Dropbox review

There are a ton of “backup” services out there. From Mozy (which we just reviewed) to services like Box and Google Drive; all of them try to do something different, while offering essentially the same service. Dropbox is one of the largest file-saving services on the Internet.

As the Internet becomes more widespread, people are moving away from local storage, and towards “cloud” services like Dropbox. One of the biggest reasons this is happening is because people no longer use desktop computers as their primary computing devices. People have laptops, tablets and smartphones. They need their data to go where they go.

What is Dropbox?

Basically what Dropbox does is store your files in the cloud. That probably sounds pretty pedestrian to you, knowing as you do that there are a ton of services out there that do the same thing. What Dropbox excels at, however, is synchronizing files across devices.

Instead of a simple cloud storage/backup service (like Mozy), Dropbox stores files in at least two places. The first is in the cloud, and the second is on the computer where the files originated. When you start out after installing Dropbox, you are presented with a Dropbox folder. Anything you place in that folder will remain on your computer, but it will also be uploaded to your online “cloud” Dropbox folder. That folder can be accessed anywhere via a web browser.

Dropbox stopped there, it’d still be a pretty great service, but where it really shines is syncing across more than two devices. Once you’re synced up to the cloud, all you have to do is install the Dropbox app on another device, and you can have easy access to any file in your Dropbox folder at the touch of a button. If it’s another computer, the files are synchronized locally (so they are stored in yet another location). If it’s a mobile device, you can download individual files via the mobile Dropbox application.

Sharing is Caring

Email is great, but it has a few pretty large problems that nobody has solved. One of those problems is the ability to share very large (1GB+) files with friends, family and coworkers.

Dropbox has solved this problem by allowing you to make any folder or file in your Dropbox folder public or accessible via a link. This allows you to share large files and folders with anyone via a simple link. They don’t even need to download the app or sign up for an account. It’s amazingly simple.

But it doesn’t stop there. Instead, Dropbox takes it a step further and allows you to share a folder between Dropbox users, and then collaborate on the contents of that folder. For example, let’s say Frank and Ed are coworkers on a project at Company Y. They both work at the same company but work in different buildings. Instead of Ed putting the project files on a flash drive and walking them to Frank’s office, he simply transfers the files into their shared Dropbox folder, called “The Project”. Then when Frank wants to work on those same files, all he needs to do is open up “The Project” which is inside his Dropbox folder, and go to town.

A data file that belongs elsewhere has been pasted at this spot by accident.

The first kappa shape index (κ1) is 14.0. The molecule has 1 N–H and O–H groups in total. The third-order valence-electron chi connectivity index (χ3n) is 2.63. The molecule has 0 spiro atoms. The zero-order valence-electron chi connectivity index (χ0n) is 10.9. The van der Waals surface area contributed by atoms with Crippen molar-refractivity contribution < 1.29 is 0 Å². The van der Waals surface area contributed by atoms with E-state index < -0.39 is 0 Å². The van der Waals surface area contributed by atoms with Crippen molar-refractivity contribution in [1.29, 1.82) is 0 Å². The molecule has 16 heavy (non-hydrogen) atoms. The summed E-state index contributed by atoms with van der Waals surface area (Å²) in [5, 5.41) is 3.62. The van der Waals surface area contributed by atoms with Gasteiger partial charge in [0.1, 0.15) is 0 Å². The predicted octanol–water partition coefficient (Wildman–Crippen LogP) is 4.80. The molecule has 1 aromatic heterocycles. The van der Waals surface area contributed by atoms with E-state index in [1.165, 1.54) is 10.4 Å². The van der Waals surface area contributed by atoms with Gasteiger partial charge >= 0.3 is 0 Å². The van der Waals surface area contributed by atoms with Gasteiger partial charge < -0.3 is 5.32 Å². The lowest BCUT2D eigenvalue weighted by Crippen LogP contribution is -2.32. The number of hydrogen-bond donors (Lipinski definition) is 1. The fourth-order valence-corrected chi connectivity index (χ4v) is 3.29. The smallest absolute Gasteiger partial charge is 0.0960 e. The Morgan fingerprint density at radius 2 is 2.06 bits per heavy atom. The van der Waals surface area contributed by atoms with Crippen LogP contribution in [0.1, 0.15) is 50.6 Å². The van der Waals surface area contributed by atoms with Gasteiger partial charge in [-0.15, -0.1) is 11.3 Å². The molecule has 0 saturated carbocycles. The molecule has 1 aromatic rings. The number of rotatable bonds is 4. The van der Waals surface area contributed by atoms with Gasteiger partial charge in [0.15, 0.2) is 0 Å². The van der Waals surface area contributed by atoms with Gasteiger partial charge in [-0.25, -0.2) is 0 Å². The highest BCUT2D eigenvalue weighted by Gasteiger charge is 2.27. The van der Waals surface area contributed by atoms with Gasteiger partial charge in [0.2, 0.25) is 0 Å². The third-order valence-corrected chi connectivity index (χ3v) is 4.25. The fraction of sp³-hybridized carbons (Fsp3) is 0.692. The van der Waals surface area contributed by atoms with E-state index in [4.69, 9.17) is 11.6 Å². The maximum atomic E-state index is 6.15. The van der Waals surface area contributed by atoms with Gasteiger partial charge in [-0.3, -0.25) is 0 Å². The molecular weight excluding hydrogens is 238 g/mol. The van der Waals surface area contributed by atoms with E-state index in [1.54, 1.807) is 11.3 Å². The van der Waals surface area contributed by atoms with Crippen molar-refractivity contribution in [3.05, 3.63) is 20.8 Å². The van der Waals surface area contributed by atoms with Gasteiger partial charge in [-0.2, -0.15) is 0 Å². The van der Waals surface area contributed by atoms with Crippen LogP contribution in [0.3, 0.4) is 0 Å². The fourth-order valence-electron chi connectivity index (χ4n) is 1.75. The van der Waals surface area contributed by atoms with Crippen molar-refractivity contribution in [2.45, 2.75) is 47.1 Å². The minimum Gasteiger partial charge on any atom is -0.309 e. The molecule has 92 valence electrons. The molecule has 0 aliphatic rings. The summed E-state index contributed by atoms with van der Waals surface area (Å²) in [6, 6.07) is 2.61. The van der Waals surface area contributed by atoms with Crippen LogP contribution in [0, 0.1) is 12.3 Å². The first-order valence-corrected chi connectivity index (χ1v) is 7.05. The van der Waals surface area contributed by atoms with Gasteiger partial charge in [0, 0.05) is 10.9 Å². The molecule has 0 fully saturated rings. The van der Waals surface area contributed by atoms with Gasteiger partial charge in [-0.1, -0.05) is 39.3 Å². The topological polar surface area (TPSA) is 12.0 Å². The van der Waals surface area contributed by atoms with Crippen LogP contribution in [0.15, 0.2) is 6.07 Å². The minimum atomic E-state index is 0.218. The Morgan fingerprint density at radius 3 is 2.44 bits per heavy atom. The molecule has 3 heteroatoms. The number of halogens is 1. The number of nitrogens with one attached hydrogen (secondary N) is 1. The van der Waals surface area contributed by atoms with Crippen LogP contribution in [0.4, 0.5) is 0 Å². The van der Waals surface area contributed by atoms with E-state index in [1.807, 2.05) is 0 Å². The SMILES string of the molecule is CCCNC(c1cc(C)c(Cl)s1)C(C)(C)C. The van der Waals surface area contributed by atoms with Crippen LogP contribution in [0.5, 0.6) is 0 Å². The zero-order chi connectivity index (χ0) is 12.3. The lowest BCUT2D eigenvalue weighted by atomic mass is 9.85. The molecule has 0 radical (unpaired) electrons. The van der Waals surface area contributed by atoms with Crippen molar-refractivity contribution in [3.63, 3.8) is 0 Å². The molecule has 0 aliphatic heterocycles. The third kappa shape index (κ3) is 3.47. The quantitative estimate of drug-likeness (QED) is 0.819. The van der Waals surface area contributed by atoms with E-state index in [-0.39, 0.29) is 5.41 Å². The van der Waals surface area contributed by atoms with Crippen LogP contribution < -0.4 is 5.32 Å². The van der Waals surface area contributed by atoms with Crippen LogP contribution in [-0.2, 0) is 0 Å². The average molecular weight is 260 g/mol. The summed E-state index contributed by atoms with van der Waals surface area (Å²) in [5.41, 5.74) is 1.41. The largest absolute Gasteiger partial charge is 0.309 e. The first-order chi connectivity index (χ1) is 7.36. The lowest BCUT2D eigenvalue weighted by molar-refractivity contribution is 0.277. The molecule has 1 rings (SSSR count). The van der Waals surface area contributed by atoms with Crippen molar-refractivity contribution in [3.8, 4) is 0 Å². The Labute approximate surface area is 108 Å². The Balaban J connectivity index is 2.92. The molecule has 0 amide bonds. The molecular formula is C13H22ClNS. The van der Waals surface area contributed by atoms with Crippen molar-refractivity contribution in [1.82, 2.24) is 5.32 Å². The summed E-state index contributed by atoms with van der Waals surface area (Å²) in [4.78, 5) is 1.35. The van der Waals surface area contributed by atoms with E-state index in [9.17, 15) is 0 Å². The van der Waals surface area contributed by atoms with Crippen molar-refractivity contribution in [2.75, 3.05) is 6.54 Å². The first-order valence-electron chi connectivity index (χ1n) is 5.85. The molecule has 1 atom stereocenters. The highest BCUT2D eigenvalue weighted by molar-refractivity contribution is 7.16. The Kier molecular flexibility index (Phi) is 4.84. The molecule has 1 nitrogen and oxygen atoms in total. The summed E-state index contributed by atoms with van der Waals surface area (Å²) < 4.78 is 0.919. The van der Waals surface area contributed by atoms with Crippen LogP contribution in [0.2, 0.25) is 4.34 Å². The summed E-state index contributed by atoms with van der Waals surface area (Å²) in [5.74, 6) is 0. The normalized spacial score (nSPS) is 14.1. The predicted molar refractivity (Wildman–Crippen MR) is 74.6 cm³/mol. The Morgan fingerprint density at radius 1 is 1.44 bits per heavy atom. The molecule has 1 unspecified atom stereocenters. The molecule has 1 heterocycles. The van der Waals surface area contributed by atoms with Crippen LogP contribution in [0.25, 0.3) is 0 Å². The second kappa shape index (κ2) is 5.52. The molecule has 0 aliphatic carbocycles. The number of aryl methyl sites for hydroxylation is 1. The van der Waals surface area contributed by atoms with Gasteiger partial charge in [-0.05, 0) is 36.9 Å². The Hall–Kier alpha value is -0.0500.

This may not seem like a big thing for people who work at the same company, in nearby buildings, but consider the opportunities it creates for people who want to collaborate when an ocean separates them.

Backup, Backup, Backup

Dropbox has a lot of really cool features, including those we’ve already discussed. But we can’t forget that one of its primary functions is to backup essential files so that they can’t be lost when zombies attack.

Simply copy your essential files into your Dropbox folder, and they will automatically be uploaded to the cloud. Then when the attack happens, you can safely throw your computer at the zombies without worrying about your essential files.

The Negatives

Throughout this review, we’ve made Dropbox seem pretty awesome, and it is indeed quite awesome. But it does have one major flaw that holds it back, and that’s price.

Dropbox offers a free tier. The problem is it only comes with 2GB of storage. That’s all well and good if you don’t plan on sharing or storing anything larger than that, and it’s a great place to start to get acquainted with the service.

Dropbox Plans

Once you need more storage, however, Dropbox gets really pricey. For 100GB, you pay $10 a month or $100 a year. For 200GB you pay $20 a month or $200 a year. Then for 500GB, you will pay a whopping $50 a month or $500 a year.

While Dropbox is definitely worth it in terms of functionality, those prices leave a lot to be desired when compared to competitors like Google Drive and Microsoft SkyDrive. Both services offer more space for less money. And both services do essentially the same thing as Dropbox, but without the ease of use.

If you operate a business, you can sign up for Dropbox for Teams, but be prepared for even steeper prices. For 1TB and 5 users, you will pay $75 a month or $750 a year. Each additional user will cost you $125 more.


Dropbox is an amazing service. While there are several competitors that come close to its functionality, and beat it on pricing, none are quite there yet. If you can get past the pricing (if, for example you only need the 100GB plan), then Dropbox offers amazing backup and collaboration features which can’t be found elsewhere.

If you can’t get by the price, or you’re looking for a complete backup solution and don’t need the sharing functionality of Dropbox, other services like Mozy, Carbonite and BackBlaze may serve you better.

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Dropbox and the Dropbox logo are trademarks of Dropbox, Inc.